LUMPENPROLETARIAT—Desde Laredo a San Antonio yo he venido a casarme con mi Chencha. Y no he podido por ser mojado, pues para todo me exigen la licencia…
“Un Mojado Sin Licencia” (1975)  by Flaco Jiménez
 This video clip of the Chicano (i.e., American) accordionist legend Flaco Jiménez is taken from the 1976 film Chulas Fronteras. Flaco Jiménez has won a Grammy Lifetime Achievement Award among the many accolades he’s earned as a musical treasure within, both, the Mexican and American songbooks, straddling the US-Mexico border musically and socially.
Flaco Jiménez’s song “Un Mojado Sin Licencia” is performed in this video clip, apparently, in 1975. But the song seems to have been originally recorded in the 1960s, as it has been re-released in 1993 by Arhoolie Records on the album Un Mojado Sin Licencia and Other Hits From the 1960s.
El mojado sin licencia translates to the wetback without a license, taking into consideration the idiom mojado, which translates to the English language idiom, wetback. (Mojado translates literally to wet one. Sin licencia translates literally to without license.) Of course, like the “n”-word, the term mojado (or wetback) is rather controversial because many of us grew up with Mexican and Chicano relatives using the word liberally to denote an immigrant who has crossed the US-Mexico border illegally. But, when people of other ethnicities use the word, particularly Euroamericans in the context of anti-immigrant racism, then the term obviously becomes a very loaded word.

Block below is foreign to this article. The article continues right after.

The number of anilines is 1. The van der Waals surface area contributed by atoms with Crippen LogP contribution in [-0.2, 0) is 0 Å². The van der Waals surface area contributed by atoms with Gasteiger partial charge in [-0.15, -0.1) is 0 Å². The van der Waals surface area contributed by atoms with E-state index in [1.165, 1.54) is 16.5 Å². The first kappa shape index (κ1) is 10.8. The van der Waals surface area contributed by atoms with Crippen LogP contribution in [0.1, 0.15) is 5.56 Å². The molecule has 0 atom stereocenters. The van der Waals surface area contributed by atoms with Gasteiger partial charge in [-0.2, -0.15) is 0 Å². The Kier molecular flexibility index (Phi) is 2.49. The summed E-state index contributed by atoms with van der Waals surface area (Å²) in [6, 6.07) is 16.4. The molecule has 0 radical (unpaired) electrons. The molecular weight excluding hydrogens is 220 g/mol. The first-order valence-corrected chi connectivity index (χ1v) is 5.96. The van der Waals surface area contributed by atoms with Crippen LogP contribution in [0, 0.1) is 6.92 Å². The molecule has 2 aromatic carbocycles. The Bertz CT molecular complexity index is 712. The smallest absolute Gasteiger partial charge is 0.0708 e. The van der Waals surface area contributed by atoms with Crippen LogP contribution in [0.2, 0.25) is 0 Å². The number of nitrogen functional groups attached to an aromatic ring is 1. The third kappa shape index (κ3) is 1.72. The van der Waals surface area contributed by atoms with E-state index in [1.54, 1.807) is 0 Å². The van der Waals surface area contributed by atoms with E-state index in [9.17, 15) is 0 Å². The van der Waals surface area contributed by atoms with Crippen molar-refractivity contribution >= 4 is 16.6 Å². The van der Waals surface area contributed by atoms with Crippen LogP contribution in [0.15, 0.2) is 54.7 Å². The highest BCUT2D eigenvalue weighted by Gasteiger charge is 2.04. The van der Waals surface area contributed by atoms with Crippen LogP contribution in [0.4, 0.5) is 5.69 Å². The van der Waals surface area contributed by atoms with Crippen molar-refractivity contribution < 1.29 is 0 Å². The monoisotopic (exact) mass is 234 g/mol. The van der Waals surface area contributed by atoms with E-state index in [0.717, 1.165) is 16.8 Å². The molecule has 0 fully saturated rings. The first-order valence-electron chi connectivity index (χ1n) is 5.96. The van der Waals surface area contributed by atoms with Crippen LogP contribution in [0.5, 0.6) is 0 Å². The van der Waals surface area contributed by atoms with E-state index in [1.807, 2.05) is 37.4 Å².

The term mojado, for younger folks who may be unaware, comes from the descriptive labeling of an immigrant illegally crossing the US border from the south, which often involved crossing a river, such as El Rio Grande. Crossing a river to slip into the USA, meant one got wet, hence the term mojado, or wetback in the English.
(Flaco Jiménez goes by his nickname “Flaco”, which translates to slim or skinny in the English.)
[6 MAY 2016]
[Last modified 06:44 PDT 6 MAY 2016]